In her recent blog post, Simone Savannah reminds us that instead of thinking of their bodies as “abnormal” women should “take charge of their health which also means embracing the differences in their bodies.” Savannah points to the several poems that “give women the space to embrace their bodies.” These poems allow women, particularly, Black women, to re-imagine the racist and sexist views of the Black female body.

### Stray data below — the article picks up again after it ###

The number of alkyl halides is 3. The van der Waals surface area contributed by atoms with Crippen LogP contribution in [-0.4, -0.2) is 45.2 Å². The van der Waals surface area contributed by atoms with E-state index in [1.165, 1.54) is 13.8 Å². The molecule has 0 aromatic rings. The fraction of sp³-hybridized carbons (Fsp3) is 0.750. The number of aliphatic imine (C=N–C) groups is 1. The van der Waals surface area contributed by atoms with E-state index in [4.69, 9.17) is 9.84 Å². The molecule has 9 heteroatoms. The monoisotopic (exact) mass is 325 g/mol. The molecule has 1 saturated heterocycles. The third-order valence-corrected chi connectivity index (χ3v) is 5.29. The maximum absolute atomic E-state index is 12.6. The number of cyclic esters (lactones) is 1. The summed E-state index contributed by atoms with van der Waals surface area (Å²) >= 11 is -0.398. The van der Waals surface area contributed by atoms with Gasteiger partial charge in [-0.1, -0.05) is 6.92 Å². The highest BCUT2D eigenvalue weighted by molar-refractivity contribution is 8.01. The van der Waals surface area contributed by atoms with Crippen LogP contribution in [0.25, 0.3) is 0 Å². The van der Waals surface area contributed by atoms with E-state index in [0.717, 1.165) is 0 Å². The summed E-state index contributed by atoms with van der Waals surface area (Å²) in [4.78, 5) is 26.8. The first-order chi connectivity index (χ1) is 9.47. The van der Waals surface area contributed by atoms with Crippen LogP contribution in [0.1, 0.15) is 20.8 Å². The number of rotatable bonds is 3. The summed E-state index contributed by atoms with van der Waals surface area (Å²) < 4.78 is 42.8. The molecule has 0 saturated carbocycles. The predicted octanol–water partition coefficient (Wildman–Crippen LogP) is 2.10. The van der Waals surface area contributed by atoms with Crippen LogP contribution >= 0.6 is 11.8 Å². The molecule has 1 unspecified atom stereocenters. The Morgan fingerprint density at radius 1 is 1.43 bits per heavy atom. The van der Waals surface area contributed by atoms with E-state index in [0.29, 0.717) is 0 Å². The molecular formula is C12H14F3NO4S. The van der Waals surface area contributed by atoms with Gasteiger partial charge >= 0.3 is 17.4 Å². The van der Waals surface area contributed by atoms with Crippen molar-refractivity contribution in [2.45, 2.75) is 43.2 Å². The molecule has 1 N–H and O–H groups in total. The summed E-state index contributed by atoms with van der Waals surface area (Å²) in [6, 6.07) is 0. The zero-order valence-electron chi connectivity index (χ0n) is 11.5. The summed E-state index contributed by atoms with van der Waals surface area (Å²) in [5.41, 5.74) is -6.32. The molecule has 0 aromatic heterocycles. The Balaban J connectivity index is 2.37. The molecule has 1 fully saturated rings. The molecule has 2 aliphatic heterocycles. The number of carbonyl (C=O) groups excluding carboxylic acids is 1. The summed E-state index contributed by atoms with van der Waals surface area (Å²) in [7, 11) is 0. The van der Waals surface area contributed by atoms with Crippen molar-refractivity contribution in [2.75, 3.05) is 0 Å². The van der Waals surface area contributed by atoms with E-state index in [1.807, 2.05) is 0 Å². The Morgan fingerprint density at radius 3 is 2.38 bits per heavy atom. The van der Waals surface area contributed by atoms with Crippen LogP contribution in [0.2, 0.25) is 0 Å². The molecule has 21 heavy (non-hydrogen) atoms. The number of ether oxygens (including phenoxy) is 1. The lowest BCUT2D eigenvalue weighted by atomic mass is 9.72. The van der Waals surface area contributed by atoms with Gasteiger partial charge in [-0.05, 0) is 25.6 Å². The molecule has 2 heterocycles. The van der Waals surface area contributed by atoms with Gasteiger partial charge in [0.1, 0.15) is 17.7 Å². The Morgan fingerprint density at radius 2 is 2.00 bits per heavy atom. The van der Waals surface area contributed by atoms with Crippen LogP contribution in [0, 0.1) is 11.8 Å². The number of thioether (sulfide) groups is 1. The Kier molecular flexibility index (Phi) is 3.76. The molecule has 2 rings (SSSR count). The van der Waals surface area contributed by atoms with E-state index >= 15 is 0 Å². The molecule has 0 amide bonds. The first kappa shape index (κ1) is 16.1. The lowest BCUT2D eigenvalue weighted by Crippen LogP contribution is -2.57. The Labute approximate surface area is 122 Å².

Just as Savannah reminds us to be cognizant of the necessity of re-imagining the body, we should also be cognizant of re-imagining the language that is utilized to describe the lives of those who fight the opponent of breast cancer. In revisiting a post from last year about Audre Lorde’s Cancer Journals, the vitality of Lorde in the face of breast cancer rival is striking. Lorde’s language is one of a victor; one who is faced with a life-threatening disease but still chooses autonomy and victory rather than victimization and defeat. Although, Lorde ultimately died as a result of breast cancer, she definitely was not defeated by the disease. Lorde, through her narrative about her struggle with disease, proves that those diagnosed with breast cancer are not mere victims of the disease. Above all, even in death, Lorde’s words remind us that those who have breast cancer, and even die from it, do not necessarily endure a losing battle.